Sara’s Parlour Face Painting is a contemporary face and body art company based in Birmingham. Elliott Jamal Robbins’ work intersects social construction and self-perception to produce violently fractured narratives. In his Walk Series, installed here in sequence, Robbins paints stereotyped images in motion, only to repeatedly obliterate them—suggesting impeded progress. Stuart Middleton’s drawings of cattle constitute pristine renderings of the sanitized violence of the livestock industry, confirming the image as a distancing mechanism. Drawn from photographs by the artist, taken at a county fair where the livestock was showcased, Middleton faithfully renders the animals’ musculature and adornments. Middleton’s practice on the whole examines the specific application of animal psychology to the livestock industry—an example of exploiting evolutionarily learned behavior to optimize production. In Nolan Simon’s work, the most circulated, and opposed, of visual content collide—the religious motif, pornography, and social media. The work on view refers simultaneously to religious gesture and fetish, while also betraying the lighting of amateur photography to inflect the personal—executed with cool precision, the image is rendered a neutral space of projection. Scott Andresen is an artist who lives and works in New Orleans, LA. His collage and mixed media based works explore themes of repair and the joining of the unlikely. He received his MFA from Yale University and BA from Hunter College and has over 50 group and solo exhibitions to his name including the Jack Tilton Gallery, Lehmann Maupin Gallery, Exit Art, Naples Museum of Art and The Bronx Museum. He has attended residencies at Socrates Sculpture Park and Lower Manhattan Cultural Council while also receiving grants from New York Foundation for the Arts, the Pollock Krasner Foundation, and the Jacob Javits Fellowship. Scott is an Assistant Professor at the LSU School of Art where he oversees the Foundations program. Raglio, A., Bellandi, D., Baiardi, P., Gianotti, M., Ubezio, M.C., & Granieri, E. (2013). Listening to music and active music therapy in behavioral disturbances in dementia: A crossover study. Journal of the American Geriatrics Society, 61(4), 645-647. Note: The Harvard Art Museum has a new Bauhaus collection available online It’s the largest and most comprehensive source of Bauhaus history and images available anywhere. The release of this collection marks the beginning of a broader celebration in 2019, marking the 100th anniversary of the Bauhaus school’s founding. Grotesque is a general adjective for the strange, fantastic, Ugly , incongruous, unpleasant, or disgusting, and thus is often used to describe weird shapes and distorted forms such as Halloween masks In art, performance, and literature, however, grotesque may also refer to something that simultaneously invokes in an audience a feeling of uncomfortable bizarreness as well as sympathetic pity.
Trade, White Columns Gallery, New York, February 4-March 12, 2005. (Catalogue; curated by Matthew Higgs). Contemporary artist Michael Cheval demonstrates how the Surrealism movement of the 1920s has influenced modern-day art with his imaginative Absurdist” paintings that grew in popularity in the early 2000s. Like many of the early Surrealists, Cheval uses music and poetry to inspire the subjects he paints in his mesmerizing, often metaphorical paintings. Miu, A. C., & Balteş, F. R. (2012). Empathy manipulation impacts music-induced emotions: A psychophysiological study on opera. PloS one, 7(1), e30618. Wigram, T. (2002). Indications in music therapy: Evidence from assessment that can identify the expectations of music therapy as a treatment for autistic spectrum disorder (ASD); meeting the challenge of evidence based practice. British Journal of Music Therapy, 16(1), 11-28. Naifeh, Steven, and Gregory White Smith. Jackson Pollock: An American Saga (includes artist’s statements). New York: Clarkson N. Potter, 1989. Music has a profound connection to our personal memories. Listening to an old favorite song can take you back years to the moment that you first heard it. A 2009 study done by cognitive neuroscientist Petr Janata at the University of California, Davis, found a potential explanation for this link between music and memory by mapping the brain activity of a group of subjects while they listened to music. Whitney Museum of American Art, New York. Nature in Abstraction: The Relation of Abstract Painting and Sculpture to Nature in Twentieth-Century American Art. 14 January – 16 March 1958. Traveled to the Phillips Collection, Washington, DC, 2 April – 4 May 1958; Fort Worth Art Center Museum, TX, 2 – 29 June 1958; Los Angeles County Museum of Art, CA, 16 July – 24 August 1958; San Francisco Museum of Art, CA, 10 September – 12 October 1958; Walker Art Center, Minneapolis, MN, 29 October 14 December 1958; City Art Museum, St. Louis, MO, 7 January – 8 February 1959. Catalogue by John I. H. Baur. Whitney Museum of American Art, New York. Abject Art: Repulsion and Desire in American Art. Selections from the Permanent Collection. 23 June – 29 August 1993. Catalogue with texts by Jack Ben-Levi et al. Wigram, T., & Gold, C. (2012). The Religion of Evidence-Based Practice: Helpful or Harmful to Health and Wellbeing? In R. MacDonald, G. Kreutz & L. Mitchell (Eds.), Music, Health & Wellbeing (pp. 164-182). Oxford: Oxford University Press. Knight, Christopher. Imagination at Play in the Improvisations” (Ace Gallery exhibition review). Los Angeles Times, 20 April 2001: illustrated.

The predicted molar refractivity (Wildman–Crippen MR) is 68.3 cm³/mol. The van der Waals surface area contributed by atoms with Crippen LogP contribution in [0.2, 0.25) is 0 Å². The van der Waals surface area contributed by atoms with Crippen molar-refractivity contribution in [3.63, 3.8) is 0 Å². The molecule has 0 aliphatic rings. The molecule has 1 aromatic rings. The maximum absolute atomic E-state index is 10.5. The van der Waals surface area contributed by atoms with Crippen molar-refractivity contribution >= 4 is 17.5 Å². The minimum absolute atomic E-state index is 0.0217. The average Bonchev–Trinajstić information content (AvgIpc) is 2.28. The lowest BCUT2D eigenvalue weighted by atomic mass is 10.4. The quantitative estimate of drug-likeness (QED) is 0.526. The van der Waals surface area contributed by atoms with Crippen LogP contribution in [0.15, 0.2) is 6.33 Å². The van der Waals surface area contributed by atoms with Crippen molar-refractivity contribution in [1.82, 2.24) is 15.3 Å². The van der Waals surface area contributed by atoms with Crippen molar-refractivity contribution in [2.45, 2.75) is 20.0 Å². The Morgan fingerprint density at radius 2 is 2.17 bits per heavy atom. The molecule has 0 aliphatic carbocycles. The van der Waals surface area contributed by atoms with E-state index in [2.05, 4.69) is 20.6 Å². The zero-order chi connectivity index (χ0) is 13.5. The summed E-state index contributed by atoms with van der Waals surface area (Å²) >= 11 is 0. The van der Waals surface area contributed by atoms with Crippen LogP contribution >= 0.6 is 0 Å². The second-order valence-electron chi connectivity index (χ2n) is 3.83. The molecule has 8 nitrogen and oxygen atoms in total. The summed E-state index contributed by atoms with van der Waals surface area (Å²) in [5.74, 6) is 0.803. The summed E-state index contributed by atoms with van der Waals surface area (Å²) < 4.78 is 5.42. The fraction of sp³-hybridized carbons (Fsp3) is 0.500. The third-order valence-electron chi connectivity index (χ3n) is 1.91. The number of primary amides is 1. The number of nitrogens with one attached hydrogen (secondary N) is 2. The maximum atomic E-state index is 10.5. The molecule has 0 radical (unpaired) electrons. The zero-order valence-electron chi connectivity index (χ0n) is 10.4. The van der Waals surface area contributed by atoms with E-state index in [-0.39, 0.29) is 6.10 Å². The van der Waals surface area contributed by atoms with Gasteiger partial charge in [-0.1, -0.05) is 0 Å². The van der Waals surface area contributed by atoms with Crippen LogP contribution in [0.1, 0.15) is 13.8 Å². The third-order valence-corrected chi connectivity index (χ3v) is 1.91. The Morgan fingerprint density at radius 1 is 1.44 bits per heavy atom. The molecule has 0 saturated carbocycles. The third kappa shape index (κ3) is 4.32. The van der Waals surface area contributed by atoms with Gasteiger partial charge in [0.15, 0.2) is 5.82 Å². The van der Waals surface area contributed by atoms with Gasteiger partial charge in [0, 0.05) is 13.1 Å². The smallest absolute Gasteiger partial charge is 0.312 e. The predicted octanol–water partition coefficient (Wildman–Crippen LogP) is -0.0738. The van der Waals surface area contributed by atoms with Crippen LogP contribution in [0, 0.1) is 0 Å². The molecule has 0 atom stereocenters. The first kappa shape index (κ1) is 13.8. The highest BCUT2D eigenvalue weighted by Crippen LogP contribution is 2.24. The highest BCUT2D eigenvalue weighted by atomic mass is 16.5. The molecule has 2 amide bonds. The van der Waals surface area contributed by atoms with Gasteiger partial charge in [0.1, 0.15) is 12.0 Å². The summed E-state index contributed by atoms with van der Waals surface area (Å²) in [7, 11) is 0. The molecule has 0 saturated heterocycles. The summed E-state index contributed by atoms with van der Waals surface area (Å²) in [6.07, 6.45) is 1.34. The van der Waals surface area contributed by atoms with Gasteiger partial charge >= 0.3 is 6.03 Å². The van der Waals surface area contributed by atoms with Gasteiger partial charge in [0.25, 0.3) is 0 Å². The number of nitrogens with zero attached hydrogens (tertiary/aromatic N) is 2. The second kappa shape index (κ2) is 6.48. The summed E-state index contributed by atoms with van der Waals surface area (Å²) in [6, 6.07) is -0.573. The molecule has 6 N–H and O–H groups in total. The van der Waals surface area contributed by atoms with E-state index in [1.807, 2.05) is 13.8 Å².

Cummings, Paul. A Dictionary of Contemporary American Artists. New York: St. Martin’s Press, 1966. Bois, Yve-Alain. The Summons.” Spencertown: Recent Paintings by Ellsworth Kelly. Exh. cat. London: Anthony d’Offay Gallery and New York: Matthew Marks Gallery, 1994: 7-85. This research investigated the worldviews that music therapists hold and how these influence their music therapy practice and teaching. Culture for this project was defined as “the behaviors and beliefs characteristic of a particular social, ethnic, or age group” (). Twelve participants who had lived and worked in 16 different countries and had experience as both music therapy clinicians and teachers, participated. They were asked, “What views do you hold that are a part of your culture that you believe may influence your music therapy or teaching of music therapy?” The researchers performed an inductive analysis of the data using principles of grounded theory methods. Four themes were found to represent the main influences of culture relevant to music therapy as understood and described by the participants: the influence of culture in shaping worldviews, on clinical practice, on teaching, and on perception and thinking about the therapeutic process. These themes and constructs that constitute each are presented, along with quotations to illustrate each. Participants’ views of culture and worldview are also presented. Implications of this research for the teaching and practice of music therapy in a multicultural world are discussed. Of course, it wasn’t what Pollock painted so much as how he applied pigment to canvases – dripping liquid paint from cans, splattering or slapping it from brushes or sticks, or squeezing it from tubes or syringes; and whatever fell on the painting became part of it, be it cigarette butts, paint tube tops, pebbles, nails, buttons, tacks, coins or matches, because, as far as Pollock was concerned, there were no accidents. Pollock’s paintings were as spontaneous as a lightning bolt. Music, therefore, can act as an alternative medium through which those with ASC can communicate both ideas and emotions. In this way, through music, people with autism can experience themselves and the world around them in a way that is different from what they are normally accustomed. After practice within musical group play, these experiences can be potentially carried over to non-musical activities in their daily lives. Indeed, this is the belief of many musical therapists. 7 These experiences may not only improve communication skills, but may also boost confidence, and through the expression of emotion, lead to a greater sense of self.